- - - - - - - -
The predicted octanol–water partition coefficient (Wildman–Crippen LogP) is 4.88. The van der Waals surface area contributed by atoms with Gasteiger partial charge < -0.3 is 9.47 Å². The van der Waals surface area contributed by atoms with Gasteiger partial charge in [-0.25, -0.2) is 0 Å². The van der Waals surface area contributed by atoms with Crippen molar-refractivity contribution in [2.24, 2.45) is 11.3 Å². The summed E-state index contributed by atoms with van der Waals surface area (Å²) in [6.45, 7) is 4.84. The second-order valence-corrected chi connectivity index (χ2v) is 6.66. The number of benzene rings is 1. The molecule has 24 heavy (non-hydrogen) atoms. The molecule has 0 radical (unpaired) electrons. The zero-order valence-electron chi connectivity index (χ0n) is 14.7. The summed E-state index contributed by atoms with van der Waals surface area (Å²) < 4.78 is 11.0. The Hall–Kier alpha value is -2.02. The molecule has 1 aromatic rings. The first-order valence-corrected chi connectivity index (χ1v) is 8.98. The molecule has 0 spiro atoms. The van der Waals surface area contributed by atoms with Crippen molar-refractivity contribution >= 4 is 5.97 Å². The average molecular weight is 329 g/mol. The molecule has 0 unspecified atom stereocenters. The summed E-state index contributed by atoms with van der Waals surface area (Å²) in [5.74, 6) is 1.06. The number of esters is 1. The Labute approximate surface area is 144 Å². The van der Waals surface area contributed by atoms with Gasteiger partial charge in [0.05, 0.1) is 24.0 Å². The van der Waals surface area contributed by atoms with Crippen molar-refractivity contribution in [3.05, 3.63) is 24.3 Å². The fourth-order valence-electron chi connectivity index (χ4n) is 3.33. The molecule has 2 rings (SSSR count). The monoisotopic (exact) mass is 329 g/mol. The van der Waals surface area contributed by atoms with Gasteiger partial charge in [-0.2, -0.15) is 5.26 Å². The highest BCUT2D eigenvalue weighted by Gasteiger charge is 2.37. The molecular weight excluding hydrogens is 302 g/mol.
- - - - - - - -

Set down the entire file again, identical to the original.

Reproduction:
The predicted octanol–water partition coefficient (Wildman–Crippen LogP) is 4.88. The van der Waals surface area contributed by atoms with Gasteiger partial charge < -0.3 is 9.47 Å². The van der Waals surface area contributed by atoms with Gasteiger partial charge in [-0.25, -0.2) is 0 Å². The van der Waals surface area contributed by atoms with Crippen molar-refractivity contribution in [2.24, 2.45) is 11.3 Å². The summed E-state index contributed by atoms with van der Waals surface area (Å²) in [6.45, 7) is 4.84. The second-order valence-corrected chi connectivity index (χ2v) is 6.66. The number of benzene rings is 1. The molecule has 24 heavy (non-hydrogen) atoms. The molecule has 0 radical (unpaired) electrons. The zero-order valence-electron chi connectivity index (χ0n) is 14.7. The summed E-state index contributed by atoms with van der Waals surface area (Å²) < 4.78 is 11.0. The Hall–Kier alpha value is -2.02. The molecule has 1 aromatic rings. The first-order valence-corrected chi connectivity index (χ1v) is 8.98. The molecule has 0 spiro atoms. The van der Waals surface area contributed by atoms with Crippen molar-refractivity contribution >= 4 is 5.97 Å². The average molecular weight is 329 g/mol. The molecule has 0 unspecified atom stereocenters. The summed E-state index contributed by atoms with van der Waals surface area (Å²) in [5.74, 6) is 1.06. The number of esters is 1. The Labute approximate surface area is 144 Å². The van der Waals surface area contributed by atoms with Gasteiger partial charge in [0.05, 0.1) is 24.0 Å². The van der Waals surface area contributed by atoms with Crippen molar-refractivity contribution in [3.05, 3.63) is 24.3 Å². The fourth-order valence-electron chi connectivity index (χ4n) is 3.33. The molecule has 2 rings (SSSR count). The monoisotopic (exact) mass is 329 g/mol. The van der Waals surface area contributed by atoms with Gasteiger partial charge in [-0.2, -0.15) is 5.26 Å². The highest BCUT2D eigenvalue weighted by Gasteiger charge is 2.37. The molecular weight excluding hydrogens is 302 g/mol.